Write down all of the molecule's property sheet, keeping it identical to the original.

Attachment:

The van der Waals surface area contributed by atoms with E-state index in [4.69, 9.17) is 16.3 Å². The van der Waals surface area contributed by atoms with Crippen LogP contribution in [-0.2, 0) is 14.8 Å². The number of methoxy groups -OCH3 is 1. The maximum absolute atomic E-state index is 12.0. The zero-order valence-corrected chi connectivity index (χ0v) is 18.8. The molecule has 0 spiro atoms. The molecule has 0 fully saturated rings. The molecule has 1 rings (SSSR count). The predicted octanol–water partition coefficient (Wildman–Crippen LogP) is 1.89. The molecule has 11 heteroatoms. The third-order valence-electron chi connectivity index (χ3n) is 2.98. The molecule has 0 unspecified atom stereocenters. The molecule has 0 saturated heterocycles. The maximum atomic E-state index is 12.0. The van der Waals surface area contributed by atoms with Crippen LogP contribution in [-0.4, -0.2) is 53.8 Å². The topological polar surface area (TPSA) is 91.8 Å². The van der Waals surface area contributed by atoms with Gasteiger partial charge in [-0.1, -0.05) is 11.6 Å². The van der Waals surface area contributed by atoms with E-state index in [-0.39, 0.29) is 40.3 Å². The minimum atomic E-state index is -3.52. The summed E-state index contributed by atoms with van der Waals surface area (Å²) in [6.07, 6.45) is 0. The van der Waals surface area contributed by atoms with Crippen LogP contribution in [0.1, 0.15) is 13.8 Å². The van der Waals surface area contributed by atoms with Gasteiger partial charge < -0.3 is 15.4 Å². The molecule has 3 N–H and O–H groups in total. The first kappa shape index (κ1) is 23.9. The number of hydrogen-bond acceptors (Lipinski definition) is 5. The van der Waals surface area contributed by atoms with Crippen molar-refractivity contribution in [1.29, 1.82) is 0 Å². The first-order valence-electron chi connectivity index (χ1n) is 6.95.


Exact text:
The van der Waals surface area contributed by atoms with E-state index in [4.69, 9.17) is 16.3 Å². The van der Waals surface area contributed by atoms with Crippen LogP contribution in [-0.2, 0) is 14.8 Å². The number of methoxy groups -OCH3 is 1. The maximum absolute atomic E-state index is 12.0. The zero-order valence-corrected chi connectivity index (χ0v) is 18.8. The molecule has 0 spiro atoms. The molecule has 0 fully saturated rings. The molecule has 1 rings (SSSR count). The predicted octanol–water partition coefficient (Wildman–Crippen LogP) is 1.89. The molecule has 11 heteroatoms. The third-order valence-electron chi connectivity index (χ3n) is 2.98. The molecule has 0 unspecified atom stereocenters. The molecule has 0 saturated heterocycles. The maximum atomic E-state index is 12.0. The van der Waals surface area contributed by atoms with Crippen LogP contribution in [-0.4, -0.2) is 53.8 Å². The topological polar surface area (TPSA) is 91.8 Å². The van der Waals surface area contributed by atoms with Gasteiger partial charge in [-0.1, -0.05) is 11.6 Å². The van der Waals surface area contributed by atoms with E-state index in [-0.39, 0.29) is 40.3 Å². The minimum atomic E-state index is -3.52. The summed E-state index contributed by atoms with van der Waals surface area (Å²) in [6.07, 6.45) is 0. The van der Waals surface area contributed by atoms with Crippen LogP contribution in [0.1, 0.15) is 13.8 Å². The van der Waals surface area contributed by atoms with Gasteiger partial charge < -0.3 is 15.4 Å². The molecule has 3 N–H and O–H groups in total. The first kappa shape index (κ1) is 23.9. The number of hydrogen-bond acceptors (Lipinski definition) is 5. The van der Waals surface area contributed by atoms with Crippen molar-refractivity contribution in [1.29, 1.82) is 0 Å². The first-order valence-electron chi connectivity index (χ1n) is 6.95.